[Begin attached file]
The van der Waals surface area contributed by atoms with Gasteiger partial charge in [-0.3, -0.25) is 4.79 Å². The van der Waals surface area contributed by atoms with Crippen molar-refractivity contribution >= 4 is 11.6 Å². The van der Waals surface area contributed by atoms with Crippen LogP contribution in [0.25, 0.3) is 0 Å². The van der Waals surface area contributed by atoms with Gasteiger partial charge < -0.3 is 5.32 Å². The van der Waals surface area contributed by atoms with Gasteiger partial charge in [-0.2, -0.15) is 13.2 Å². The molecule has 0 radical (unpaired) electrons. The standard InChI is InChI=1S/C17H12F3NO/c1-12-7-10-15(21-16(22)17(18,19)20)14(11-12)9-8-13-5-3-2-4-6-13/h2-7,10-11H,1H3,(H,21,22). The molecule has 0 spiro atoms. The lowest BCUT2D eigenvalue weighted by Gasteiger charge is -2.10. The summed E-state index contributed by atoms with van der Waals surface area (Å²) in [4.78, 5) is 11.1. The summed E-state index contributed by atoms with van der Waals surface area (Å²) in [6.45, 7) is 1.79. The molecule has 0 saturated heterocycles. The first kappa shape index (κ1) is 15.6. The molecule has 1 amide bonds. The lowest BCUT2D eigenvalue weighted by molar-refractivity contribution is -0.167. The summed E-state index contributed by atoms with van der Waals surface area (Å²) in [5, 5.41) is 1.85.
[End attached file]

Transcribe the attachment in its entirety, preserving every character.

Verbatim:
The van der Waals surface area contributed by atoms with Gasteiger partial charge in [-0.3, -0.25) is 4.79 Å². The van der Waals surface area contributed by atoms with Crippen molar-refractivity contribution >= 4 is 11.6 Å². The van der Waals surface area contributed by atoms with Crippen LogP contribution in [0.25, 0.3) is 0 Å². The van der Waals surface area contributed by atoms with Gasteiger partial charge < -0.3 is 5.32 Å². The van der Waals surface area contributed by atoms with Gasteiger partial charge in [-0.2, -0.15) is 13.2 Å². The molecule has 0 radical (unpaired) electrons. The standard InChI is InChI=1S/C17H12F3NO/c1-12-7-10-15(21-16(22)17(18,19)20)14(11-12)9-8-13-5-3-2-4-6-13/h2-7,10-11H,1H3,(H,21,22). The molecule has 0 spiro atoms. The lowest BCUT2D eigenvalue weighted by Gasteiger charge is -2.10. The summed E-state index contributed by atoms with van der Waals surface area (Å²) in [4.78, 5) is 11.1. The summed E-state index contributed by atoms with van der Waals surface area (Å²) in [6.45, 7) is 1.79. The molecule has 0 saturated heterocycles. The first kappa shape index (κ1) is 15.6. The molecule has 1 amide bonds. The lowest BCUT2D eigenvalue weighted by molar-refractivity contribution is -0.167. The summed E-state index contributed by atoms with van der Waals surface area (Å²) in [5, 5.41) is 1.85.